In the Flow Presentations

Ever feel as though you are the only one who has enjoyed the flow of your topic? After stepping away from your audience, if people say to you, “I can tell you enjoy presenting,” think about whether you let them enjoy your topic too.

One of the things I have learned as a presenter is the Rule of Thirds. It came to me years after I had first stepped into high school classroom training, but just soon enough to make a difference for my adult audiences. It has to do with adult learning styles. We adults learn based on three different things.


Rule of Thirds for Adult Learning

  1.  One third of what we learn comes from the presenter
  2.  Another third comes from our own experiences
  3.  Final third comes from the perspective and experiences of those gathered with us

The presenter
Jessica Stillman’s article, Hit the Sweet Spot, printed today in Inc, centers around audience attention span. In this article Jessica suggests how to manage breaks within your presentation based on audience memory and retention. Good as a rule of thumb for managing breaks when breaks are physically possible, there are also times when the complete cutting off from the content and message are not appropriate.

Instead, I suggest shifting the focus from information delivery to activity or exercises designed to enhance it and maintain the flow of the presentation. Here’s what I mean.

As a presenter, I know that if I am given 60 minutes for my topic, I will prepare 20 minutes of content. With this plan, I can easily go deep with narrowly focused content by deferring time to the audience to experience the concepts and apply the process. When doing so, I am staying in the flow with structured, focused material and letting the audience experience the flow as well. That’s my job as a presenter. To let everyone be in the flow.

Personal experience from audience
Many presenters seek feedback from audience members. This step is different. Give your audience time to reflect. I speak to audiences on behalf of celebrating the communication style of introverts. In keeping with my topics, the majority of my audiences are introverts.

For me to get feedback from introverts, I need to warm them up a bit. So I may simply share a personal story in my topic, whether it’s on presenting, networking or following through with promises I make. Whichever my communication topic, they have a “case” to tap into. From there, my goal is to relate to them and their circumstances, get their heart pumping, their mind engaged and get them thinking about how they have handled similar situations.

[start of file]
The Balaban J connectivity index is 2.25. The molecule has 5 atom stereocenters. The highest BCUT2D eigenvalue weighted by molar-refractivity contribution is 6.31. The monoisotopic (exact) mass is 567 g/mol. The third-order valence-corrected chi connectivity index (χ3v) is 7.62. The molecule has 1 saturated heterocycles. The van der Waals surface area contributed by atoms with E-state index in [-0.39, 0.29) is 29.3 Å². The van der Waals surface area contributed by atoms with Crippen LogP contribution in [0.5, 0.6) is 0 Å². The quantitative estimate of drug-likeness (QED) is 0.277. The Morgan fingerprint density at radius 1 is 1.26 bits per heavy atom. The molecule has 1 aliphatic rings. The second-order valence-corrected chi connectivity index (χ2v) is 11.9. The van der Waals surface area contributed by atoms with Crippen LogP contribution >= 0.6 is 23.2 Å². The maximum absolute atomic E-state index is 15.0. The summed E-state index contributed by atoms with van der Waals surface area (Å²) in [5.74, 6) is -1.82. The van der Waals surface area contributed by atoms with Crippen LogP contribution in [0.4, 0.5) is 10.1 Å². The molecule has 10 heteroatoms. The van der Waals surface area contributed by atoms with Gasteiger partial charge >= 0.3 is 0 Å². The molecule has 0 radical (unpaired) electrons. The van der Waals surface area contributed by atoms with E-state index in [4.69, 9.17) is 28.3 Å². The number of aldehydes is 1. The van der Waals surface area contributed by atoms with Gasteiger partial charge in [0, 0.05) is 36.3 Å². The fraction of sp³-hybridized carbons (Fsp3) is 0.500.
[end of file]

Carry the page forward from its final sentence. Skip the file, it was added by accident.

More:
At that point I can have them reflect, alone. In their heads. I will actually take the time for them to do so. Within 2-3 minutes their minds are now purposefully focused on how the topic is relevant to them. I will prod them to take notes of these thoughts for us to make use of later, and this, by activity, gives them a break and gives me a break. Yet the flow of the topic has continued.

Experiences of Others
So often when audiences attend our talks, they come ready to learn something. Maybe they think their circumstances are different from others. They may think they are not capable of what we will be suggesting. Yet if we allow them to connect to their own experiences and then to allow those around them in the audience to share personal experiences, the individuals in our audiences suddenly open their eyes.

They see they are not unique in their circumstances or in their abilities or in their challenges. They gain comfort in hearing what they experience is not unusual. Suddenly they feel connected to people like themselves and no longer feel insecure.

When we let our audience not only hear from us, and not only tap into their own experiences, but we let them also hear from the experiences of others, we give them the complete adult learning experience. We allow them to think. We provide time for them to reflect. Then when they are fully engaged, we let them express their experiences and opinions to small groups of those around them.

In the flow presentations make effective use of all three of these elements. It creates a break in focus type, it helps your audience personally connect and then allows all present to get a sense of how the audience collectively stands with the topic. Whether your audiences are dominated by introverts or extroverts, this process is effective. Using these 3 steps not only in the problem-identification stage but also in the solution application stage creates the best presentation experience.

When is your next speaking gig? Discover the time alotted, then begin applying the Rule of Thirds. You will find you have much less content to prepare. You will open your creative valve of how to use the second and third pieces and you will feel so much more in the flow! Better yet, so will your audience!

Now you may hear comments like, “I so enjoyed exploring this.” or “I can’t wait to start applying…” The presentation is not just about you. It’s about designing a flow everyone present can experience.

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On April 3rd, 2012, posted in: in the flow, introverts by